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The need for environmentally friendly solutions in the specialty chemicals industry is higher than ever. The key challenge is to replace the demand for fossil carbon with alternative sources.
Together with our partner, Lamberti, in this article, we explore the difference between solvent- and water-borne coatings and look at the importance of developing renewable sources for the coating industry.
You might be familiar with the terms “solvent-borne” and “water-borne” coatings. It is important to recognize the difference between the two.
Solvent-borne coatings typically contain high levels of volatile organic compounds (VOC). They were traditionally used on wood and metal surfaces to give a glossy finish. However, solvent-borne coatings have a longer drying time than water-borne, a strong smell, and harm the environment. With solvents being a health hazard in both production and application, the demand for water-borne coatings has significantly increased.
Water-borne coatings have another significant advantage when it comes to the clean-up process. Washing solvent-borne products from brushes require using white spirit or solvent-borne cleaners. When used, these products release VOCs and are difficult to dispose of because of their hazardous nature.
Therefore, using water-borne products, where brushes can be washed in soapy water, can further reduce the impact on the environment. Other benefits of a water-borne product include lower levels of VOC, quicker drying time, and reduced odor.
Businesses understand that environmental responsibility is an integral part of the manufacturing process. When it comes to coatings manufacturers, there are several ways to improve business sustainability, including reducing water usage, greenhouse gas emissions, net waste, and non-renewable energy consumption during manufacturing or transport.
For manufacturers, the challenge is to replace the demand for fossil fuel carbon with alternative sources. This can be achieved with vegetable-sustainable biomass and extracted oil, carbohydrates, CO2, and recycling.
Bio-based additives for resins offer an alternative to those made from petrochemicals by utilizing renewable resources such as plants, proteins, carbohydrates, and cellulose. The bio-based and biodegradable solutions from surfactants and fatty derivatives have up to 100 percent renewable content, high performance, and are easy to use.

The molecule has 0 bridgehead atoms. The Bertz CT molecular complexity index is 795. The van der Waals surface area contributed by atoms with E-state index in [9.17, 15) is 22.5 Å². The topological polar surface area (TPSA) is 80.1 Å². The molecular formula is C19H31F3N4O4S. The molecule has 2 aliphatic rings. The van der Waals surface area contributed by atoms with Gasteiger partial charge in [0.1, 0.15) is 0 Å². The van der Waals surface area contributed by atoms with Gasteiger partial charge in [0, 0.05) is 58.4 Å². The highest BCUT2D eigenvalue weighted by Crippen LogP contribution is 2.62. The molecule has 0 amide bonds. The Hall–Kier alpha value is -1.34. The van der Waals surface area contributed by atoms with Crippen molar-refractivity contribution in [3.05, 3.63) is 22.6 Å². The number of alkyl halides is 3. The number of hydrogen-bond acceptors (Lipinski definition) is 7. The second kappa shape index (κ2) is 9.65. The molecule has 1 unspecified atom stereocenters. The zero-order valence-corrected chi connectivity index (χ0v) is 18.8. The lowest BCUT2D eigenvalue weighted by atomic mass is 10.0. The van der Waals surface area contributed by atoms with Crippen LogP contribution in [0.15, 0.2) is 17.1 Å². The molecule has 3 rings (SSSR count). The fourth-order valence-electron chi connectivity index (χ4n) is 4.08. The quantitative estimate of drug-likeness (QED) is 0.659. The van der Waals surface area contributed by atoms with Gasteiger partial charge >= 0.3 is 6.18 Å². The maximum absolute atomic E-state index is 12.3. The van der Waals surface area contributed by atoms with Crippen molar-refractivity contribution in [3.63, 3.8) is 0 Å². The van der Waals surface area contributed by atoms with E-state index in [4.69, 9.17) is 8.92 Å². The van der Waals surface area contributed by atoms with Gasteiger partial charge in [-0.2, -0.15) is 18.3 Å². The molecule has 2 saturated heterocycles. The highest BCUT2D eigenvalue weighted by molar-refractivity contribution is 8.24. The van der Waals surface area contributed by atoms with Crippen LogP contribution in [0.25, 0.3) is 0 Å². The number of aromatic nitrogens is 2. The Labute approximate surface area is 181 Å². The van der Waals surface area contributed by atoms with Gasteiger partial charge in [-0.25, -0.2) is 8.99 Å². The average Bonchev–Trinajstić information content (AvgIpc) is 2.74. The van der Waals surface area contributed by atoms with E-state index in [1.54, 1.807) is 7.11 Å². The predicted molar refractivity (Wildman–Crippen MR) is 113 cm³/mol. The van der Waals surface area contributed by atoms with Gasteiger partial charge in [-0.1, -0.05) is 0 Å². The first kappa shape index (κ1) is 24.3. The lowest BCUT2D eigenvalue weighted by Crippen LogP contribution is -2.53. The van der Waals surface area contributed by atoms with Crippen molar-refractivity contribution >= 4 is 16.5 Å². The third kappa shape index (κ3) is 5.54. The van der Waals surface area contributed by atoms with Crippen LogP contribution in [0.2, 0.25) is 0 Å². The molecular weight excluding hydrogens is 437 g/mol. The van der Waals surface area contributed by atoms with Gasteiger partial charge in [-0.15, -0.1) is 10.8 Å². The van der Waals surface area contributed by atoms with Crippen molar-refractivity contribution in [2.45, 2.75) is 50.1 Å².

DKSH is partnered with Lamberti, a leading Italian provider of specialty chemicals, in the UK, Ireland, and the Nordic & Baltic region to promote Lamberti’s innovative range of bio-based products, including anti-foaming agents, plasticizers, and crosslinkers for water-borne systems.
Lamberti is developing technical and sustainable solutions as well as new products with less carbon footprint. Their innovative biobased and water-based polymers include coatings, crosslinkers, adhesives and additives for surface treatment.
To support our group-wide sustainability goals for achieving 35 percent carbon reduction by 2025 and climate neutrality by 2030 in our operations, DKSH’s Business Unit Performance Materials is focusing on several objectives such as responsible procurement, the development of a sustainable product portfolio, and the implementation of measures to reduce carbon footprint internally and with distribution and logistics partners.
Contact us to learn more about our environmentally friendly specialty chemical solutions.
Richard Nathan is based in the UK. He is currently Sales Manager for DKSH Specialty Chemicals Industry and is involved in selling specialty additives to coatings manufacturers in the UK and Ireland.